Take the 2-minute tour ×
Stack Overflow is a question and answer site for professional and enthusiast programmers. It's 100% free, no registration required.

I have a script named test1.py which is not in a module. It just has code that should execute when the script itself is run. There are no functions, classes, methods etc. I have another script which runs as a service. I want to call test1.py from the script running as a service.

eg:

test1.py

print "I am a test"
print "see! I do nothing productive."

service.py

# lots of stuff here
test1.py # do whatever is in test1.py

I'm aware of one method which is opening the file, reading the contents, and basically eval'ing it. I'm assuming there's a better way of doing this. Or at least I hope so.

share|improve this question
11  
The better way is to write methods and classes and use them –  Aamir Jul 27 '09 at 7:00
    
I upvoted your comment. Very fair. –  Josh Smeaton Jul 27 '09 at 7:51
add comment

7 Answers

up vote 50 down vote accepted

The usual way to do this is something like the following.

test1.py

def some_func():
    print 'in test 1, unproductive'

if __name__ == '__main__':
    # test1.py executed as script
    # do something
    some_func()

service.py

import test1

def service_func():
    print 'service func'

if __name__ == '__main__':
    # service.py executed as script
    # do something
    service_func()
    test1.some_func()
share|improve this answer
add comment

This is possible using

execfile("test2.py")

See the documentaion for the handling of namespaces, if important in your case.

However, you should consider using a different approach; your idea (from what I can see) doesn't look very clean.

share|improve this answer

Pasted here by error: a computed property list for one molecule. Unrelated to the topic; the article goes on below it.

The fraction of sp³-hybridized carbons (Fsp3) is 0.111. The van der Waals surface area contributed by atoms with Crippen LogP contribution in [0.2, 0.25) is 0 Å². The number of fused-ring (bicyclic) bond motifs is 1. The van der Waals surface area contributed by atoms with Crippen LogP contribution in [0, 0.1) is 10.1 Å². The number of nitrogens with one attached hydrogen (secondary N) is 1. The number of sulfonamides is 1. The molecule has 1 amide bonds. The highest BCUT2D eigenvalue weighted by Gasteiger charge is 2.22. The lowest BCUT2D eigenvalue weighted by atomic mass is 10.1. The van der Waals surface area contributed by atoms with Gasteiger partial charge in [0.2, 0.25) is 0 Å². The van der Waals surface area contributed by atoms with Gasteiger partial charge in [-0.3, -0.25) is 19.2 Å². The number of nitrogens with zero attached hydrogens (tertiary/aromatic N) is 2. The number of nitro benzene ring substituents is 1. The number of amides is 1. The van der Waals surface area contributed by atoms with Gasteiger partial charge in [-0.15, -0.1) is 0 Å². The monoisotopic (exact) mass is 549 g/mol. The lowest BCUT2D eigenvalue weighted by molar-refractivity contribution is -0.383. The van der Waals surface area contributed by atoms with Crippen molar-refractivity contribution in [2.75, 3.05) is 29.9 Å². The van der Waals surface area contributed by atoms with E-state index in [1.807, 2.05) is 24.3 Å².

directly what i need in python 32 it is exec(open('test2.py').read()) –  fantastory Mar 16 '12 at 10:43
2  
This approach executes the scripts within the calling namespace. :) –  dmvianna Oct 21 '13 at 5:46
add comment

Another way:

File test1.py:

print "test1.py"

File service.py:

import subprocess

subprocess.call("test1.py", shell=True)

The advantage to this method is that you don't have to edit an existing python script to put all its code into a subroutine.

share|improve this answer
    
I had to use subprocess.call("./test1.py", shell=True) to make it work –  asmaier Apr 17 '13 at 9:45
    
Do not use shell=True unless it's necessary. –  Piotr Dobrogost Nov 3 '13 at 10:58
    
@PiotrDobrogost - Could you specify which situations would make it necessary? –  sancho.s Dec 26 '13 at 13:12
    
@sancho.s For instance when you have rather complex bash command and you don't want to translate it to Python code. –  Piotr Dobrogost Dec 27 '13 at 21:22
add comment

If you want test1.py to remain executable with the same functionality as when it's called inside service.py, then do something like:

test1.py

def main():
    print "I am a test"
    print "see! I do nothing productive."

if __name__ == "__main__":
    main()

service.py

import test1
# lots of stuff here
test1.main() # do whatever is in test1.py
share|improve this answer
add comment

Use import test1 for the 1st use - it will execute the script. For later invocations, treat the script as an imported module, and call the reload(test1) method.

When reload(module) is executed:

  • Python modules’ code is recompiled and the module-level code reexecuted, defining a new set of objects which are bound to names in the module’s dictionary. The init function of extension modules is not called

A simple check of sys.modules can be used to invoke the appropriate action. To keep referring to the script name as a string ('test1'), use the 'import()' builtin.

import sys
if sys.modules.has_key['test1']:
    reload(sys.modules['test1'])
else:
    __import__('test1')
share|improve this answer
    
reload is gone in Python 3. –  Piotr Dobrogost Nov 3 '13 at 10:59
add comment

You should not be doing this. Instead, do:

test1.py:

 def print_test():
      print "I am a test"
      print "see! I do nothing productive."

service.py

#near the top
from test1 import print_test
#lots of stuff here
print_test()
share|improve this answer
add comment

Why not just import test1? every python script is a module. Better way would be to have function e.g. main/run in test1.py , import test1 and run test1.main() or you can execute test1.py as a subprocess.

share|improve this answer
add comment

Your Answer

 
discard

By posting your answer, you agree to the privacy policy and terms of service.

Not the answer you're looking for? Browse other questions tagged or ask your own question.